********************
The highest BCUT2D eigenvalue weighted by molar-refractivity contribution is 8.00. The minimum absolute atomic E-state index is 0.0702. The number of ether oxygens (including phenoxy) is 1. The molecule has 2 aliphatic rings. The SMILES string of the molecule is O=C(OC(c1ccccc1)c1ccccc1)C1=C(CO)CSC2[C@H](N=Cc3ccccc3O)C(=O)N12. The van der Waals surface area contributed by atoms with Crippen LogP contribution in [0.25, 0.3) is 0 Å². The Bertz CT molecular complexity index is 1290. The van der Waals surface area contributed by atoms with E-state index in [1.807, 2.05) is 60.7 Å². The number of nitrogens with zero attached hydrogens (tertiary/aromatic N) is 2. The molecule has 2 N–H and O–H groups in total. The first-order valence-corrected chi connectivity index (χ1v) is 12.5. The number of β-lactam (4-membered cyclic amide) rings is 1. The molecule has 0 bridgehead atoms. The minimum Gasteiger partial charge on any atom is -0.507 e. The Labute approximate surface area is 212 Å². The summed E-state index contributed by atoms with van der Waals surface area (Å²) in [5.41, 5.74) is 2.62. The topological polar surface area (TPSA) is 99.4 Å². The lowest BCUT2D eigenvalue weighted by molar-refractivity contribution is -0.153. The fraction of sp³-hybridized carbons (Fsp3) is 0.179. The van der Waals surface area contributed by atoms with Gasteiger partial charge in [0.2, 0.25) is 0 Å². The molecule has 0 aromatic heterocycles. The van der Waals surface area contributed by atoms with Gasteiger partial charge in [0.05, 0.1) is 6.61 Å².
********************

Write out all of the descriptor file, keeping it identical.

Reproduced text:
The highest BCUT2D eigenvalue weighted by molar-refractivity contribution is 8.00. The minimum absolute atomic E-state index is 0.0702. The number of ether oxygens (including phenoxy) is 1. The molecule has 2 aliphatic rings. The SMILES string of the molecule is O=C(OC(c1ccccc1)c1ccccc1)C1=C(CO)CSC2[C@H](N=Cc3ccccc3O)C(=O)N12. The van der Waals surface area contributed by atoms with Crippen LogP contribution in [0.25, 0.3) is 0 Å². The Bertz CT molecular complexity index is 1290. The van der Waals surface area contributed by atoms with E-state index in [1.807, 2.05) is 60.7 Å². The number of nitrogens with zero attached hydrogens (tertiary/aromatic N) is 2. The molecule has 2 N–H and O–H groups in total. The first-order valence-corrected chi connectivity index (χ1v) is 12.5. The number of β-lactam (4-membered cyclic amide) rings is 1. The molecule has 0 bridgehead atoms. The minimum Gasteiger partial charge on any atom is -0.507 e. The Labute approximate surface area is 212 Å². The summed E-state index contributed by atoms with van der Waals surface area (Å²) in [5.41, 5.74) is 2.62. The topological polar surface area (TPSA) is 99.4 Å². The lowest BCUT2D eigenvalue weighted by molar-refractivity contribution is -0.153. The fraction of sp³-hybridized carbons (Fsp3) is 0.179. The van der Waals surface area contributed by atoms with Gasteiger partial charge in [0.2, 0.25) is 0 Å². The molecule has 0 aromatic heterocycles. The van der Waals surface area contributed by atoms with Gasteiger partial charge in [0.05, 0.1) is 6.61 Å².